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News round-up 5/7: Oliver slams Gove on school meals

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Your daily media round up of all the key stories affecting local government

Education

TV chef Jamie Oliver has accused education secretary Michael Gove of obstructing improvements to children’s health by ordering a review into school food, the Guardian reports. Mr Oliver alleged that any inquiry would waste time and was likely to be ignored upon its completion.

The Independent reports that Mr Gove has hired chefs Henry Dimbleby and John Vincent, the founders of the Leon chain of restaurants, to examine school meals across the country and come up with a series of recommendations.

 

Homelessness

A majority of the public believes that David Cameron’s plan to end housing benefit for under-25s would result in more young people sleeping rough, according to a poll for the Independent. The prime minister’s controversial idea, floated in a speech last week, has been attacked by homelessness charities, who warn it will leave young adults without a roof over their head.

 

Health

The Guardian reports that more than a quarter of a billion pounds had to be injected into the health service last year to make sure 11 hospital trusts had sufficient funds to pay staff. According to a report by the National Audit Office (NAO) published today, this amount was three times more than the sum required for previous year. The report also claims that some hospital trusts are in “financial distress” and should be left to fail, as they would require an extra £300m bailout over the next 12 months.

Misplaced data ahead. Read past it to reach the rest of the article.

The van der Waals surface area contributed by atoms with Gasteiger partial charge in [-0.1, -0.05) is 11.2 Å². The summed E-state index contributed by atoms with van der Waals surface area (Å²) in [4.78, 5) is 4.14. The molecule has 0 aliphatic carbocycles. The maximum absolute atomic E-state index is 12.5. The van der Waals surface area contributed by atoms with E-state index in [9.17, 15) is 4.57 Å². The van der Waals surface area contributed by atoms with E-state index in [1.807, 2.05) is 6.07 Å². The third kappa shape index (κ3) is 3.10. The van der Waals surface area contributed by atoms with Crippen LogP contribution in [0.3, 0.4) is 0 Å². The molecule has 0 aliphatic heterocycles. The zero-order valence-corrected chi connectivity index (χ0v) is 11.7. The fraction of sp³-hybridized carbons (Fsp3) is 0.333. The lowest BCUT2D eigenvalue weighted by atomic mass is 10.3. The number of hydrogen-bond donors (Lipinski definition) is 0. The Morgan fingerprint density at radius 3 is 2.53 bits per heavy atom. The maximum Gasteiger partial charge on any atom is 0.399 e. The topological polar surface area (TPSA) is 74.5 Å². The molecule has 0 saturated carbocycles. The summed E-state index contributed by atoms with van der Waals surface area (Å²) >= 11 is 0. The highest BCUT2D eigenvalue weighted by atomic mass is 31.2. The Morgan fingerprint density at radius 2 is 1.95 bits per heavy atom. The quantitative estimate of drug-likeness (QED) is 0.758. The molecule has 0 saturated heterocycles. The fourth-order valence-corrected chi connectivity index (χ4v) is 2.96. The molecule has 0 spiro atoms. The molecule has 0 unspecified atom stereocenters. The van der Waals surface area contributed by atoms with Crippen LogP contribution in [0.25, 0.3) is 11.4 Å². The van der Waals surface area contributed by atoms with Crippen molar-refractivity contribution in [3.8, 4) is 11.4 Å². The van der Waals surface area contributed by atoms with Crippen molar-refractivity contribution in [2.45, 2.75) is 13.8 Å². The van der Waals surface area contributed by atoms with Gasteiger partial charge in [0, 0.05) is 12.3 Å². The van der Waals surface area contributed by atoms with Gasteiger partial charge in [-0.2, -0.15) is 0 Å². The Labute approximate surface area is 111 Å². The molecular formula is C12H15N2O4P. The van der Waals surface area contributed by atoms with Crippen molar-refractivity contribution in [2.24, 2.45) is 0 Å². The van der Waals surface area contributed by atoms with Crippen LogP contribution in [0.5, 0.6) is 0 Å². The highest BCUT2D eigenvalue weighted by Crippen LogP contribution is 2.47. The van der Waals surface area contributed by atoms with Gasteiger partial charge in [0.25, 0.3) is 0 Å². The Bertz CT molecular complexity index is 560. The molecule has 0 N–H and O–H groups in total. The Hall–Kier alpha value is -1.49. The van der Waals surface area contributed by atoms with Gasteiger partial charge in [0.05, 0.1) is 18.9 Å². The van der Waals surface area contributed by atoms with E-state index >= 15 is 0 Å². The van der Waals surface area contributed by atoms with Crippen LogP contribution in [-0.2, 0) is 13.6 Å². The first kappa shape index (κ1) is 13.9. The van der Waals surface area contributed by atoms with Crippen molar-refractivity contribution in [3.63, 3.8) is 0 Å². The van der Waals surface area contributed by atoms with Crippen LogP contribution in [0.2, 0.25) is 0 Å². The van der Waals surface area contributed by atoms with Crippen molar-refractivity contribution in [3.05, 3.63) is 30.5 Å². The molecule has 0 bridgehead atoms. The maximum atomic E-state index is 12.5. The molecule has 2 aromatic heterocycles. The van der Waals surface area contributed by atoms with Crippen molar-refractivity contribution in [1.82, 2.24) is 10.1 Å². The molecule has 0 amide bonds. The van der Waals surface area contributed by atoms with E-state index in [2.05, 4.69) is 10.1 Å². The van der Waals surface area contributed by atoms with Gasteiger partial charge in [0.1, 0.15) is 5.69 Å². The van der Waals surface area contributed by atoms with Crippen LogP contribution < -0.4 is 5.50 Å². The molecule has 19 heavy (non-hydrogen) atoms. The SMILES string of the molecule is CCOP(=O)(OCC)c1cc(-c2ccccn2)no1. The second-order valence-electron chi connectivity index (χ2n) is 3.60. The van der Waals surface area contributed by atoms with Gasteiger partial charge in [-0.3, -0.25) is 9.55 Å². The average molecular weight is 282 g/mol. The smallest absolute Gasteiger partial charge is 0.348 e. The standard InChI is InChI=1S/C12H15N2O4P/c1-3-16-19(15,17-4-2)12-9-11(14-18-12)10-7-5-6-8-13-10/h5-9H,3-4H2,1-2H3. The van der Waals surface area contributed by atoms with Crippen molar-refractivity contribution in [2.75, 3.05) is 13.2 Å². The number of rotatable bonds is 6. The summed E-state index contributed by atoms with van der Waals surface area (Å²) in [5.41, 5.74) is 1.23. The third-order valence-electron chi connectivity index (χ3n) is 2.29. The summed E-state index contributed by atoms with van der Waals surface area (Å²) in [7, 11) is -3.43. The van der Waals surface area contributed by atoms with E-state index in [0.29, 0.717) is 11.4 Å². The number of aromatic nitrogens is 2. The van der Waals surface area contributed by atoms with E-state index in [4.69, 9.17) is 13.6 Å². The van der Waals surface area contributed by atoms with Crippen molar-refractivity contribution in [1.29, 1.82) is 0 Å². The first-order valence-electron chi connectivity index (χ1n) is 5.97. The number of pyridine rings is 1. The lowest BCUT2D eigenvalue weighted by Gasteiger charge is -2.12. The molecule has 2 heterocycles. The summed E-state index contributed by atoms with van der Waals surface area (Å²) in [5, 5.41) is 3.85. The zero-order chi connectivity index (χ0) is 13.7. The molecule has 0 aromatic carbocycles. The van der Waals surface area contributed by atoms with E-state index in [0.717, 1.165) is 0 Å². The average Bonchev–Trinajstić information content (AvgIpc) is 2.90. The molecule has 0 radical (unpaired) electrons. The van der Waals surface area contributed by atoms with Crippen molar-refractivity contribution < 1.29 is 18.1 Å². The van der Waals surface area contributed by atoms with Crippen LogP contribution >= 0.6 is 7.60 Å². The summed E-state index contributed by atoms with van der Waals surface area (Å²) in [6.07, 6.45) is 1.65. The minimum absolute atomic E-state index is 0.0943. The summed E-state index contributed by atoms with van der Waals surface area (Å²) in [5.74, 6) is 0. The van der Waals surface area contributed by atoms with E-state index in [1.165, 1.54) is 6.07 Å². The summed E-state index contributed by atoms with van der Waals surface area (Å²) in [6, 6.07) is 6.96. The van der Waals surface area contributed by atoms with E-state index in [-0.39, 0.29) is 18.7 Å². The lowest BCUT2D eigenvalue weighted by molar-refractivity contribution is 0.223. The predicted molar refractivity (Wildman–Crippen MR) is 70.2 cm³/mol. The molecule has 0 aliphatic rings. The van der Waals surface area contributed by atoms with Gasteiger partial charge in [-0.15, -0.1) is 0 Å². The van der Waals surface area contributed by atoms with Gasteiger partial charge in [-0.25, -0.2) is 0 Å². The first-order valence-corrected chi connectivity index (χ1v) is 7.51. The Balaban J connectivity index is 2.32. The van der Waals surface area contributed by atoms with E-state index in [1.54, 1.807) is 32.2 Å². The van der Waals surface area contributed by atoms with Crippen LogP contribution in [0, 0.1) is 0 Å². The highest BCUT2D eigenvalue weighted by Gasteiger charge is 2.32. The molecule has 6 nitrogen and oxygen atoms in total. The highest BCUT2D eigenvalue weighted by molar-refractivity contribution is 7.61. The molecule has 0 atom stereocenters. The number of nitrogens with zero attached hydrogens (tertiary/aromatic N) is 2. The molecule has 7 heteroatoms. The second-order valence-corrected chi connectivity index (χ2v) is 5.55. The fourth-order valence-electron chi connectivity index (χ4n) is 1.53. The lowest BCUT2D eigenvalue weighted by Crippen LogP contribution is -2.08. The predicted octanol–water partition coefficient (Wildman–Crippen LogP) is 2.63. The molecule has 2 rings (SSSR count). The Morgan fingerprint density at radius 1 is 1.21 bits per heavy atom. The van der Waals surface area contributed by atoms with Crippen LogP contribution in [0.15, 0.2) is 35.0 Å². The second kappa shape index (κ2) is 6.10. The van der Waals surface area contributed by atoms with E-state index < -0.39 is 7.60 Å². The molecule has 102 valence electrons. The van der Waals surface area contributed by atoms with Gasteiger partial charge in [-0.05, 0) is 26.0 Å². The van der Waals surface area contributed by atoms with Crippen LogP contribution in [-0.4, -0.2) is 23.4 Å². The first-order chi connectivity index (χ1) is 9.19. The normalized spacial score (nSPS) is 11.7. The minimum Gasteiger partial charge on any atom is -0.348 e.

Elsewhere, the Times notes that one of the most ambitious hospital re-organisations ever in England was given the go-ahead last night. The decision came after an NHS review concluded that paediatric expertise was spread too thinly over 10 service sites and should be focused on fewer hospitals.

 

Wind power

Wind power firms warn they may take the government to court if they get caught in a political row over subsidies, the BBC reports. After conducting technical studies, the energy department proposed a subsidy cut of 10% for power from onshore wind. But the chancellor is under pressure from back-benchers to scrap subsidies, and is said to favour a 25% cut. Speaking on the Today Programme, Conservative MP Chris Heaton-Harris said that he wanted to see subsidies reduced to the level where there were no more developments of onshore wind farms in the United Kingdom. The level of subsidy was “way too high”, Mr Heaton-Harris said. He added that the target for wind farms would be exceeded as a result. Gaynor Hartnell, chief executive of the Renewable Energy Association, maintained that the target for wind farms would not be met if the subsidy was reduced, as projects which had received planning permission would not be built.

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